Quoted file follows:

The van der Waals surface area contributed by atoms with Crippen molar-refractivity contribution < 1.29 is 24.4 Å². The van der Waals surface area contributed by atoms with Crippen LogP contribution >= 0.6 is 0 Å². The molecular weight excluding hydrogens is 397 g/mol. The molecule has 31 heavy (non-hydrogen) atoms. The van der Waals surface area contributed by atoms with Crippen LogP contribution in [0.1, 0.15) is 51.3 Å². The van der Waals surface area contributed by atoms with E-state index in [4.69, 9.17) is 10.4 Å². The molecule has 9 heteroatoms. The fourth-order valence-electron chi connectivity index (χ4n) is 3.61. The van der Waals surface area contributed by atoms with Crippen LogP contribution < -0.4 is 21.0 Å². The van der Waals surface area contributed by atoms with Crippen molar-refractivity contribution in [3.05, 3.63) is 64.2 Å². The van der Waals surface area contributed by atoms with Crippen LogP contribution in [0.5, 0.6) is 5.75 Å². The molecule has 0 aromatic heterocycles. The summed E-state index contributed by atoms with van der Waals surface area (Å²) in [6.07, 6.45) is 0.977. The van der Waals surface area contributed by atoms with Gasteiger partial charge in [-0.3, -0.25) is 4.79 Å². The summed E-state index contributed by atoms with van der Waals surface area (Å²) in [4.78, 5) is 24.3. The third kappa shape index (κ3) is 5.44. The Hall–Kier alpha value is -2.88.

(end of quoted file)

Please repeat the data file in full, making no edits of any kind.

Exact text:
The van der Waals surface area contributed by atoms with Crippen molar-refractivity contribution < 1.29 is 24.4 Å². The van der Waals surface area contributed by atoms with Crippen LogP contribution >= 0.6 is 0 Å². The molecular weight excluding hydrogens is 397 g/mol. The molecule has 31 heavy (non-hydrogen) atoms. The van der Waals surface area contributed by atoms with Crippen LogP contribution in [0.1, 0.15) is 51.3 Å². The van der Waals surface area contributed by atoms with E-state index in [4.69, 9.17) is 10.4 Å². The molecule has 9 heteroatoms. The fourth-order valence-electron chi connectivity index (χ4n) is 3.61. The van der Waals surface area contributed by atoms with Crippen LogP contribution < -0.4 is 21.0 Å². The van der Waals surface area contributed by atoms with Crippen molar-refractivity contribution in [3.05, 3.63) is 64.2 Å². The van der Waals surface area contributed by atoms with Crippen LogP contribution in [0.5, 0.6) is 5.75 Å². The molecule has 0 aromatic heterocycles. The summed E-state index contributed by atoms with van der Waals surface area (Å²) in [6.07, 6.45) is 0.977. The van der Waals surface area contributed by atoms with Gasteiger partial charge in [-0.3, -0.25) is 4.79 Å². The summed E-state index contributed by atoms with van der Waals surface area (Å²) in [4.78, 5) is 24.3. The third kappa shape index (κ3) is 5.44. The Hall–Kier alpha value is -2.88.